It was, I realised later, a wonderfully apt place from which to see it. The train taking me from San Francisco airport to Mountain View was passing Menlo Park, where in the 1960s making maps of the Moon had been a rite of passage for the newly minted “astrogeologists” of the US Geological Survey. On Mount Hamilton, in the hills over which it was rising, is the Lick Observatory, where a pioneering photographic survey of the Moon was undertaken more than a century ago, and where those Menlo Park geologists would be sent, some eager and some unwilling, to inspect the object of their study.
Up ahead of me was NASA’s Ames Research Center, the reason for my trip to Mountain View, home to the wind tunnels used to define the blunt re-entry-ready shape of the Apollo command modules, and home for a while to some of the rocks those modules brought back. Behind me, in San Francisco, was the home of Ambrose Bierce, author of one of America’s great tales of the fantastic, “The Moonlit Road”. Many gothic writers had used moonlight for unearthly effect before. In his story of three seemingly contradictory accounts, Bierce created a scene in which the flat, spectral light illuminated three truths, or none. A smooth light of inconsistencies; a single Moon of many stories.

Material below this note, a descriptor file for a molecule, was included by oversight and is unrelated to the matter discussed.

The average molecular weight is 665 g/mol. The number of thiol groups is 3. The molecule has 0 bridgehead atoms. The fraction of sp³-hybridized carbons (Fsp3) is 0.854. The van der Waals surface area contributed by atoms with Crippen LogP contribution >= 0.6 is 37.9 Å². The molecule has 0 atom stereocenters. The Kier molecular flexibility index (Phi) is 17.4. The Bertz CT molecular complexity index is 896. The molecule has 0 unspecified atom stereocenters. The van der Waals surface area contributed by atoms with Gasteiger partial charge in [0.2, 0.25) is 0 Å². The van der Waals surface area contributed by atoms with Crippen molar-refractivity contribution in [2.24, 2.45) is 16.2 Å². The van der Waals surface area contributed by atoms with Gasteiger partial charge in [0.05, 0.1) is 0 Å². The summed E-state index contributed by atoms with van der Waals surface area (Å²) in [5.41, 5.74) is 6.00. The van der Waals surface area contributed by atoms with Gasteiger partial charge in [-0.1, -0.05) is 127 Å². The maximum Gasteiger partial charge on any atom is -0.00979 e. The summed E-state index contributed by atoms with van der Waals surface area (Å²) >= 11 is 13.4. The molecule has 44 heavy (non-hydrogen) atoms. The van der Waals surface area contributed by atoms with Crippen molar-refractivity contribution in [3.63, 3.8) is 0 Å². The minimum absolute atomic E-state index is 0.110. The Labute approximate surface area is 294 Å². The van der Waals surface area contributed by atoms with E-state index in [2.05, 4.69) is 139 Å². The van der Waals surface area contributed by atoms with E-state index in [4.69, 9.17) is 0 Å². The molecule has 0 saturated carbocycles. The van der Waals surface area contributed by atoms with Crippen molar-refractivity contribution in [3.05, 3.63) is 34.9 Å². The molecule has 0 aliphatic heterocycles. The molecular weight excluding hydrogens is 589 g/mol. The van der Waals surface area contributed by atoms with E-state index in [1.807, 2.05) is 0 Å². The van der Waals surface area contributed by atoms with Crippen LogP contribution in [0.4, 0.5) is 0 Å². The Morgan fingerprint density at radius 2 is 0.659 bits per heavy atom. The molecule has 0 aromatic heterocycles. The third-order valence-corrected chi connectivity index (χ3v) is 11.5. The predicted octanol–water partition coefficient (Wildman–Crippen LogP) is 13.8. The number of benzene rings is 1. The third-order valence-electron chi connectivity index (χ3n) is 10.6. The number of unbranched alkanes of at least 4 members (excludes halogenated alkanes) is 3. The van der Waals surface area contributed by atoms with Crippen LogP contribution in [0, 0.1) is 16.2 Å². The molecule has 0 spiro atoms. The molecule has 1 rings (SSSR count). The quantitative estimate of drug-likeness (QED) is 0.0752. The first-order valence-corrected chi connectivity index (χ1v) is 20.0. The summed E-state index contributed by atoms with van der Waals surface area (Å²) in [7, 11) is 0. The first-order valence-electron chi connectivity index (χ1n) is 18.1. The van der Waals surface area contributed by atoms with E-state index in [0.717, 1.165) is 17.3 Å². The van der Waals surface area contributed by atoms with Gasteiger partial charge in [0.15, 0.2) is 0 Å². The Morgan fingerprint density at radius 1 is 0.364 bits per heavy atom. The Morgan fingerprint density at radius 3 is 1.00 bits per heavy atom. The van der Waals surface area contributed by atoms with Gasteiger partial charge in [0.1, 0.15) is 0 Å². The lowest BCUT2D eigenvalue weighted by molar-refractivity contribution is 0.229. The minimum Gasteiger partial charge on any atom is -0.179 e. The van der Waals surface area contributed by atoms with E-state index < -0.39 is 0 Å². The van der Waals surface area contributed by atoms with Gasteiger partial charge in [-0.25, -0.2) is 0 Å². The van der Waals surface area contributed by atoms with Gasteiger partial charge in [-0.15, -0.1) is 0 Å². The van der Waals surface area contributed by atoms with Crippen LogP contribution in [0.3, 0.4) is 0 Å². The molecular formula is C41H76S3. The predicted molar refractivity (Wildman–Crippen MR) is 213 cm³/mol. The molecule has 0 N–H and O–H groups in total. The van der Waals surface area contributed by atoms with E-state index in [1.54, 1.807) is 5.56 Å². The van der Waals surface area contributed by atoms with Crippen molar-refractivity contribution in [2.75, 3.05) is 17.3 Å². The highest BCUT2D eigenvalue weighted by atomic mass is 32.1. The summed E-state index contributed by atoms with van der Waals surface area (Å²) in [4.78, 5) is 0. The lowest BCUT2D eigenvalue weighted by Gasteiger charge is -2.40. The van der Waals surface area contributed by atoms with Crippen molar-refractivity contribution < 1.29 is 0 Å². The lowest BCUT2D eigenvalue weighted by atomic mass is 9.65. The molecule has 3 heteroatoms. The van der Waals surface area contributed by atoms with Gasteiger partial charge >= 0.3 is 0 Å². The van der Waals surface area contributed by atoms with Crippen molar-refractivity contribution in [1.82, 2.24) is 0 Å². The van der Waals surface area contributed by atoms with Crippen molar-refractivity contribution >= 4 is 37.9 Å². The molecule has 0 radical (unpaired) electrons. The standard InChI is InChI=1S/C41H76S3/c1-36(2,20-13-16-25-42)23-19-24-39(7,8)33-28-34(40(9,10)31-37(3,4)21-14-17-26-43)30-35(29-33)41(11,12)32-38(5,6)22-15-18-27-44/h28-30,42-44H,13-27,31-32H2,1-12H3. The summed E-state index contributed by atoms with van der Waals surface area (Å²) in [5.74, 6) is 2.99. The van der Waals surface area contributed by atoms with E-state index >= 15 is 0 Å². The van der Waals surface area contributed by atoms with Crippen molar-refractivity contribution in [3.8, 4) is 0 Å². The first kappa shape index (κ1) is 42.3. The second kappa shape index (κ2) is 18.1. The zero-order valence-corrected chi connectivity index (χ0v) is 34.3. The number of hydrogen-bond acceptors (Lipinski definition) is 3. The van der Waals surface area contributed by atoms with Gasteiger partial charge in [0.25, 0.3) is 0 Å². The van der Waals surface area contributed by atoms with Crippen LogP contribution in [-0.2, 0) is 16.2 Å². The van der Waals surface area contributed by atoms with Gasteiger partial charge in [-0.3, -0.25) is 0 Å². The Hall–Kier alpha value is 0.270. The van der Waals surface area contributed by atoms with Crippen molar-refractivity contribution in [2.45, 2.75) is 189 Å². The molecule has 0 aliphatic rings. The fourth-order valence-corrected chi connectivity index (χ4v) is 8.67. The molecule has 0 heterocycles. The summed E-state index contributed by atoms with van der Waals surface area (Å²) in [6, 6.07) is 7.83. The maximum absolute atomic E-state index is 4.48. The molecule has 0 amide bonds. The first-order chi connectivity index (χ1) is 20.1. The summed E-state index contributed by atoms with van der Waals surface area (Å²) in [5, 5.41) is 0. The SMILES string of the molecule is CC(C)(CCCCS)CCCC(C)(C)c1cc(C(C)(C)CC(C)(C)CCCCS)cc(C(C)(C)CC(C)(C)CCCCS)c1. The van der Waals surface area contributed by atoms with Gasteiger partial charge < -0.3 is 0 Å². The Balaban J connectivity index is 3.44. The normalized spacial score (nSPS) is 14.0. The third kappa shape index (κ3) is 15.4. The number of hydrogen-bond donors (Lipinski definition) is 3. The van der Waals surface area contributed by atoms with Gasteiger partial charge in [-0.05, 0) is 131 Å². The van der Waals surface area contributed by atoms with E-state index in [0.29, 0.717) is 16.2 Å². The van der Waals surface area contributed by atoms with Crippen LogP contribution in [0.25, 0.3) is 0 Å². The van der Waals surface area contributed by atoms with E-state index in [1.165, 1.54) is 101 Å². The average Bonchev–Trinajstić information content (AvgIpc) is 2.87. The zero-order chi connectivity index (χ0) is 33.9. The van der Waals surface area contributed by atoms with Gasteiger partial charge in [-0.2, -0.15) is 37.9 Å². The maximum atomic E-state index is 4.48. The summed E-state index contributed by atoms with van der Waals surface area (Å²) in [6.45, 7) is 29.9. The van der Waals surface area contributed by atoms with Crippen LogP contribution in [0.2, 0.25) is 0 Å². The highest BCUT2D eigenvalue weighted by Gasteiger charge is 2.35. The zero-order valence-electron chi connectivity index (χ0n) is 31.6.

The links were not all in the past. The little cluster of space-business start-ups outside the Ames centre had, until recently, housed Moon Express, a company which planned to launch the first commercial payload to the Moon. A few kilometres closer, on Bay View Boulevard, were the headquarters of Google, which was at the time the sponsor of a $30m set of prizes for landing a rover on the Moon which Moon Express, among others, was trying to win. On the other side of the tracks, in the hills above Stanford, was the home of Steve Jurvetson, a venture capitalist who had been an early backer of Elon Musk’s SpaceX and nurtured his own plans for the Moon. It was at a meeting in that house that the moonbase-siting study I was reading had been conceived.
And beneath those hills, in the depths of the San Andreas Fault, the Pacific Plate and the North American Plate were responding to the full Moon’s spring tide, just as they do every month. Tides do not, in general, trigger earthquakes, but they pull strongly and insistently enough for the supremely sensitive instruments of the seismologists to feel the Earth creaking gently at their touch.
But as the train took me down the valley towards the matte-silver-blue Moon, I thought about none of that. I was simply struck by how extraordinary it felt to be seeing the same object, at the same time, in two such strikingly different ways — to be surprised while reading the science by the beauty of the thing itself outside. It was not the feeling Walt Whitman expressed in “When I heard the learned astronomer”, contrasting the drone of dry proofs and stale columns of figures with the silent, sublime power of the starlit night itself. It was its reverse: a deep sense that the different ways of seeing reinforced each other. A cognitive consonance of Moon as many stories, Moon as might be and Moon as always was, Moon longed for and Moon happened upon.